The construction of human habitats with ISRU techniques is one of the key technologies for enabling future manned missions to Mars. For this reason, the PRIMA mission is working on the development of building blocks that can be assembled together in order to form a habitat structure that provides shelter and radiation shielding for the astronauts. The shape of the blocks is optimized for withstanding the structural loads while allowing an easiness of construction with minimal energy requirements. The blocks are to be made using 3D printed plastic thin-walled structures, filled with analog Martian soil extracted in situ at MDRS. The primary structure of the blocks consists of thin walls that are 3D printed using plastics such as ABS and/or PMMA. In turn, the primary structure has an outer shell that prevents the regolith from escaping, and an internal structure with honeycomb shape that reinforces the system.
In addition, this study aims to research the radiation shielding properties of the building blocks. However, these tests will be carried out after MDRS once the mission has ended in the Weizmann Institute Laboratories, using samples developed during the mission. In addition, further testing of the mechanical properties of the blocks will be carried out after the mission.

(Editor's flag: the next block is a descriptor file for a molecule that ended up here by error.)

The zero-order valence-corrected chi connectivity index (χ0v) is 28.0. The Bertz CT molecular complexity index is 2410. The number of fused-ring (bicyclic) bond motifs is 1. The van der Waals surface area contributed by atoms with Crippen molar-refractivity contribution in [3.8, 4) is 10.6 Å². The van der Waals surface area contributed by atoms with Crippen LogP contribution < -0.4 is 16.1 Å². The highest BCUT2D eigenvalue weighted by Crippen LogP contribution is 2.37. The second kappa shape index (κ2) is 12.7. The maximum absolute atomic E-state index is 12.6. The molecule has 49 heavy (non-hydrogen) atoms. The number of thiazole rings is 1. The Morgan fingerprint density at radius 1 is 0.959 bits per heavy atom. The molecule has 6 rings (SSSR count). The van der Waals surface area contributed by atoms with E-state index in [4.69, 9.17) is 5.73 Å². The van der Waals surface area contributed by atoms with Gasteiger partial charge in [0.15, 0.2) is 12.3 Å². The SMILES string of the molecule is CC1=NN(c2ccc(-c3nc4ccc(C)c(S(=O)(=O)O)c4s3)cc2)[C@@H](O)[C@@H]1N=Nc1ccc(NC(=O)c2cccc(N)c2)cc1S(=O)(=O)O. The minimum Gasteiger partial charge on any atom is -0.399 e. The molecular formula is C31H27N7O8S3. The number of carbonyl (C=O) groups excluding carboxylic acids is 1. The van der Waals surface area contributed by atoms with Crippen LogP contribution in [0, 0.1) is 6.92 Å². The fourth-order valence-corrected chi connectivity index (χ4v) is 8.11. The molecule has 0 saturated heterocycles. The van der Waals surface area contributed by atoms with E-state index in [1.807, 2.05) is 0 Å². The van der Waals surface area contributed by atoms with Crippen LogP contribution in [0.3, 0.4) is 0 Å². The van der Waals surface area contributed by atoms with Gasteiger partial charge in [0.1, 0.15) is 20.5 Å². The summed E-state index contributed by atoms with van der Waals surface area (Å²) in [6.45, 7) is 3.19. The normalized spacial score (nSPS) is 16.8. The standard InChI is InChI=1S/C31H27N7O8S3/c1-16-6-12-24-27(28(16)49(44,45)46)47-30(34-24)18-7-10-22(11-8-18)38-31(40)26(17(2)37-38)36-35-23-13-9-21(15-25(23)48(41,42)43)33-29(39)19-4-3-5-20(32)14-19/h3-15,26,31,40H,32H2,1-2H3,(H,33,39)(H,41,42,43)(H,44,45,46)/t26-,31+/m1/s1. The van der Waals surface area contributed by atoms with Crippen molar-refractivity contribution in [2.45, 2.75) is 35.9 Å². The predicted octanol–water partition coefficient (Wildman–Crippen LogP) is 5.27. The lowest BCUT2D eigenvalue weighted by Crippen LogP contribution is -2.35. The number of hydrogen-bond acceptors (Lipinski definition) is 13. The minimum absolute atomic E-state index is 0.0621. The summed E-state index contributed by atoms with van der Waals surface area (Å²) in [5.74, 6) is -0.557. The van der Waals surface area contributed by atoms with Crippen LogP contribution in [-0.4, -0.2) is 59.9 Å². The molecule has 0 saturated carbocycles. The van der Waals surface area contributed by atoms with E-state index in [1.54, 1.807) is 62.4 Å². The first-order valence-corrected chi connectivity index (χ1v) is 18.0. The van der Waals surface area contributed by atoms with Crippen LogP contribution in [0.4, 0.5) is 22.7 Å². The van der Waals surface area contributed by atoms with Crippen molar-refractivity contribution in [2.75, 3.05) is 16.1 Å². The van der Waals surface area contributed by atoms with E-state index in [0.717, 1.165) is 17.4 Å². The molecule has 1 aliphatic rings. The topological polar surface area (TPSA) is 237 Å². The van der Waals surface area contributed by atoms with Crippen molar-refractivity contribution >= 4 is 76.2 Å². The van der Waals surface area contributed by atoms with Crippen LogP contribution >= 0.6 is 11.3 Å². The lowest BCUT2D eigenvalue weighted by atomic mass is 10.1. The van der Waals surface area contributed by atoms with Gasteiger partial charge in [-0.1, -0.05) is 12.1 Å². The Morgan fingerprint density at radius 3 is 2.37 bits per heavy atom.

Furthermore, the crew aims to iterate and modify the design while at MDRS in order to improve the building blocks. The process of building the blocks’ primary structure using 3D printers, filling it with in situ MDRS regolith, and assembling blocks together to form a bigger structure will be a very useful testbed to assess the practicality of sending robotic missions or human-assisted missions to build human habitats on Mars.
Finally, this development is divided into two complementary 3D printing sub-projects: the use of a plastic 3D printer to manufacture thin-walled plastic building bricks to be filled with in situ regolith at MDRS; and research and development of the technologies for building a laboratory laser sintering 3D printer capable of sintering in situ soil from MDRS. Due to the technical complexity of the second sub-project, which will be done in a laboratory environment and will not be transported to MDRS, we plan to work in parallel on the development of this laser sintering 3D printer and test it with soil samples from MDRS after our expedition.